Myhrvold's parallel of modernist cooking and art is telling. ‘Make It New’ is the credo of top modernist chefs, like Ferran Adrià and Heston Blumenthal. Like all artists, these chefs are passionate about novelty and originality. They are also in dialogue with an audience—the diners—seeking to elicit aesthetic responses. In this way, they raise cooking to artistic prominence.
It might strike us that modernists drive home their point of the chef-as-artist via science. But for Myhrvold, the main thrust of employing available technology is “to push forward the realm of the possible”. Historically, modernism’s openness to techno-culture has pushed forward the limits of art itself, and posed a series of enigmas for critics and artists. Perhaps it shows that, somehow, answers about artistic status lie one step ahead of our intuitions.
For now, the modernist revolution in cooking is underway along with its ambitious intellectual project. Witnessing this revolution is “like getting a ticket to the First Impressionist Exhibition of 1874 to see the painters shake the art world”, says Myhrvold. Modernist Cuisine playfully shakes our senses, imagination, and intuitions about cooking. Isn’t this what art does after all?
Nathan Myhrvold, founder of The Cooking Lab, coauthor of Modernist Cuisine: The Art and Science of Cooking and Modernist Cuisine at Home and author of The Photography of Modernist Cuisine, has had a passion for science, cooking, and photography since he was a boy. By the age of 13, Nathan had already cooked the family Thanksgiving feast and transformed the household bathroom into a darkroom. Unlike many childhood hobbies, Nathan’s fascinations did not fade—they intensified. He consumed cookbooks and invested in new cameras and equipment even after enrolling in college at the age of 14.
He went on to earn a doctorate in theoretical and mathematical physics as well as a master’s degree in economics from Princeton University. He holds additional master’s degrees in geophysics and space physics and a bachelor’s degree in mathematics from the University of California, Los Angeles. He did postdoctoral work with Stephen Hawking at Cambridge University researching cosmology, quantum field theory in curved space-time, and quantum theories of gravitation before starting a software company that would be acquired by Microsoft.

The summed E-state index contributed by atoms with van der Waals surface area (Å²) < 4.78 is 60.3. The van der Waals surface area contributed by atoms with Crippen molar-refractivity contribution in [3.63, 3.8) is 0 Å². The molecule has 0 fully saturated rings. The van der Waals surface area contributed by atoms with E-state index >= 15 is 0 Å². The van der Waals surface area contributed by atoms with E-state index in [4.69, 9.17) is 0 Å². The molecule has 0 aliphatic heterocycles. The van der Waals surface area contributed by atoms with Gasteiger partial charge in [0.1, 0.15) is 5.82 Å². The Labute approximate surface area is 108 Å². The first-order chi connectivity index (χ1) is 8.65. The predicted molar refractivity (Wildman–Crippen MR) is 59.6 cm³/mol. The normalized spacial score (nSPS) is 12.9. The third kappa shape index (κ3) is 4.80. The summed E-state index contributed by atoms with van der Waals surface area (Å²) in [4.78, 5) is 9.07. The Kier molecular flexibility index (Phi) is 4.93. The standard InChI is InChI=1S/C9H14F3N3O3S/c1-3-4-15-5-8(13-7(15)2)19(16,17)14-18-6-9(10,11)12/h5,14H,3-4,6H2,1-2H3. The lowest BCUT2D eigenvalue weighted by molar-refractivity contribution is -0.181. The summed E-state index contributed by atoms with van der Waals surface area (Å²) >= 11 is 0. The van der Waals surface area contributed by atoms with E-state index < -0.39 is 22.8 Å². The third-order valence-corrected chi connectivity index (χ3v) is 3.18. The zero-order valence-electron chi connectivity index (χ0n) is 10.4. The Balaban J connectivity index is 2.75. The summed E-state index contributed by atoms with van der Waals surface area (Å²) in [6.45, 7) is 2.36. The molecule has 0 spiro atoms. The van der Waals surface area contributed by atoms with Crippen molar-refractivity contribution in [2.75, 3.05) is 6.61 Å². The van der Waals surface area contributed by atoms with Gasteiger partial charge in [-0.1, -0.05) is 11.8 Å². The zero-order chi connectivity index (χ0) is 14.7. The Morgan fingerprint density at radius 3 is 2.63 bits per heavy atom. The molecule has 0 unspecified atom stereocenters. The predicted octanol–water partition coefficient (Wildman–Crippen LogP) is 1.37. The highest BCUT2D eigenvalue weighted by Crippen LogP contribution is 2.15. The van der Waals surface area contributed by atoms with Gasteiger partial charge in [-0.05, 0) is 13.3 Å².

As his career developed, he still found time to explore the culinary world and photography. While working directly for Bill Gates as the chief technology officer at Microsoft, Nathan was part of the team that won the Memphis World Championship Barbecue contest; he worked as a stagier at Chef Thierry Rautureau’s restaurant Rover’s in Seattle; and then he took a leave of absence to earn his culinary diploma from École de Cuisine La Varenne in France.
Nathan retired from Microsoft in 1999 to found Intellectual Ventures and pursue several lifelong interests in photography, cooking, and food science. During this time, some of his photographs were published in America 24/7 (DK Publishing, Inc., 2003) and Washington 24/7 (DK Publishing, Inc., 2004). Unable to find practical information about sous vide cooking, he decided to write the book he had hoped already existed—one that provided a scientific explanation of the cooking process, the history of cooking, and the techniques, equipment, and recipes involved in Modernist cuisine. Inspired by this void in cooking literature, he decided to share the science of cooking and wonders of Modernist cuisine with others, hoping to pass on his own curiosity and passion for the movement.
Nathan founded The Cooking Lab, hired an interdisciplinary team that included scientists, research chefs, and writers, and published the much acclaimed five-volume 2,438-page Modernist Cuisine: The Art and Science of Cooking in 2011. That was followed by Modernist Cuisine at Home in 2012, which applies the insights of the original book in a format designed for home cooks. In 2013, he wrote The Photography of Modernist Cuisine and The Cooking Lab partnered with Inkling to publish the Modernist Cuisine at Home App.